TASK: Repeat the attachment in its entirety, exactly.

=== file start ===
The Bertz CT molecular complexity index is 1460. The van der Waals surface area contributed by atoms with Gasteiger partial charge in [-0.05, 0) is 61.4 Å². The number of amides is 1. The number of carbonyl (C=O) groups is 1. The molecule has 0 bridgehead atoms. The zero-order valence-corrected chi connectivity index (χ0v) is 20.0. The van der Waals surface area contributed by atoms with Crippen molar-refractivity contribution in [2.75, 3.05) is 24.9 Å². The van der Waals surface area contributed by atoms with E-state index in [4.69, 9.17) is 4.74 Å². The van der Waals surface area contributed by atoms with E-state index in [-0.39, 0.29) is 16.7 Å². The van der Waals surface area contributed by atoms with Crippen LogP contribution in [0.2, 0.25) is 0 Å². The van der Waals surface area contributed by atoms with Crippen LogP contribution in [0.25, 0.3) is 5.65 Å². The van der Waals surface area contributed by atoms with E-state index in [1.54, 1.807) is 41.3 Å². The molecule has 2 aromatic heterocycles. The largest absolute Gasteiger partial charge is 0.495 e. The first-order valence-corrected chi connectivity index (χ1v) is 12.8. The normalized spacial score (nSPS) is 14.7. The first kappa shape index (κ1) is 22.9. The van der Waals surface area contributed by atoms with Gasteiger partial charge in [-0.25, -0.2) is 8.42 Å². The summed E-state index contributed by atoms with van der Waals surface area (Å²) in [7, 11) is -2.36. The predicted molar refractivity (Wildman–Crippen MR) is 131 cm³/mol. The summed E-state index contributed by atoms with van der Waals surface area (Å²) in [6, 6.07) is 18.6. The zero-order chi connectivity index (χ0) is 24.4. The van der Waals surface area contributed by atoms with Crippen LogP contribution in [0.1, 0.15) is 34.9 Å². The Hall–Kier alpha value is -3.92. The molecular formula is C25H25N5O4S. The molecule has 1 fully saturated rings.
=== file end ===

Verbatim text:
The Bertz CT molecular complexity index is 1460. The van der Waals surface area contributed by atoms with Gasteiger partial charge in [-0.05, 0) is 61.4 Å². The number of amides is 1. The number of carbonyl (C=O) groups is 1. The molecule has 0 bridgehead atoms. The zero-order valence-corrected chi connectivity index (χ0v) is 20.0. The van der Waals surface area contributed by atoms with Crippen molar-refractivity contribution in [2.75, 3.05) is 24.9 Å². The van der Waals surface area contributed by atoms with E-state index in [4.69, 9.17) is 4.74 Å². The van der Waals surface area contributed by atoms with E-state index in [-0.39, 0.29) is 16.7 Å². The van der Waals surface area contributed by atoms with Crippen LogP contribution in [0.2, 0.25) is 0 Å². The van der Waals surface area contributed by atoms with Crippen LogP contribution in [0.25, 0.3) is 5.65 Å². The van der Waals surface area contributed by atoms with E-state index in [1.54, 1.807) is 41.3 Å². The molecule has 2 aromatic heterocycles. The largest absolute Gasteiger partial charge is 0.495 e. The first-order valence-corrected chi connectivity index (χ1v) is 12.8. The normalized spacial score (nSPS) is 14.7. The first kappa shape index (κ1) is 22.9. The van der Waals surface area contributed by atoms with Gasteiger partial charge in [-0.25, -0.2) is 8.42 Å². The summed E-state index contributed by atoms with van der Waals surface area (Å²) in [7, 11) is -2.36. The predicted molar refractivity (Wildman–Crippen MR) is 131 cm³/mol. The summed E-state index contributed by atoms with van der Waals surface area (Å²) in [6, 6.07) is 18.6. The zero-order chi connectivity index (χ0) is 24.4. The van der Waals surface area contributed by atoms with Crippen LogP contribution in [0.1, 0.15) is 34.9 Å². The Hall–Kier alpha value is -3.92. The molecular formula is C25H25N5O4S. The molecule has 1 fully saturated rings.